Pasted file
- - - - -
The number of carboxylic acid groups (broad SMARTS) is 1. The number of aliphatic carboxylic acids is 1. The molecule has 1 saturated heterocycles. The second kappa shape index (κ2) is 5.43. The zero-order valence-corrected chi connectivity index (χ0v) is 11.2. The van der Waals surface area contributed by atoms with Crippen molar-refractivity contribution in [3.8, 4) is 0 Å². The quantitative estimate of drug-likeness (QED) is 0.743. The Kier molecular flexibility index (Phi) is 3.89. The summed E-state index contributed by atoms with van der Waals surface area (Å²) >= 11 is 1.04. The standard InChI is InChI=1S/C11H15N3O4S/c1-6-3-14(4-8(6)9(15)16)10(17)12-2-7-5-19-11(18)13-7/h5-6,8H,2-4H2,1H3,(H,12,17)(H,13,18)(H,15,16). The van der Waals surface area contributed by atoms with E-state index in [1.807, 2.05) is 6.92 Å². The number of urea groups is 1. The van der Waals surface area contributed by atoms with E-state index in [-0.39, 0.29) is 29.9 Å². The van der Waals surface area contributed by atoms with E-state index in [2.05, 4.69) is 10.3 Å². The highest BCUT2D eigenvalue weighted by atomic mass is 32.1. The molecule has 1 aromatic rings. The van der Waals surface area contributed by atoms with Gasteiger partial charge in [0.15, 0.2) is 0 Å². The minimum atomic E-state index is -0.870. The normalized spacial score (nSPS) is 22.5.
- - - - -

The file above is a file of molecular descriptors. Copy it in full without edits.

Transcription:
The number of carboxylic acid groups (broad SMARTS) is 1. The number of aliphatic carboxylic acids is 1. The molecule has 1 saturated heterocycles. The second kappa shape index (κ2) is 5.43. The zero-order valence-corrected chi connectivity index (χ0v) is 11.2. The van der Waals surface area contributed by atoms with Crippen molar-refractivity contribution in [3.8, 4) is 0 Å². The quantitative estimate of drug-likeness (QED) is 0.743. The Kier molecular flexibility index (Phi) is 3.89. The summed E-state index contributed by atoms with van der Waals surface area (Å²) >= 11 is 1.04. The standard InChI is InChI=1S/C11H15N3O4S/c1-6-3-14(4-8(6)9(15)16)10(17)12-2-7-5-19-11(18)13-7/h5-6,8H,2-4H2,1H3,(H,12,17)(H,13,18)(H,15,16). The van der Waals surface area contributed by atoms with E-state index in [1.807, 2.05) is 6.92 Å². The number of urea groups is 1. The van der Waals surface area contributed by atoms with E-state index in [-0.39, 0.29) is 29.9 Å². The van der Waals surface area contributed by atoms with E-state index in [2.05, 4.69) is 10.3 Å². The highest BCUT2D eigenvalue weighted by atomic mass is 32.1. The molecule has 1 aromatic rings. The van der Waals surface area contributed by atoms with Gasteiger partial charge in [0.15, 0.2) is 0 Å². The minimum atomic E-state index is -0.870. The normalized spacial score (nSPS) is 22.5.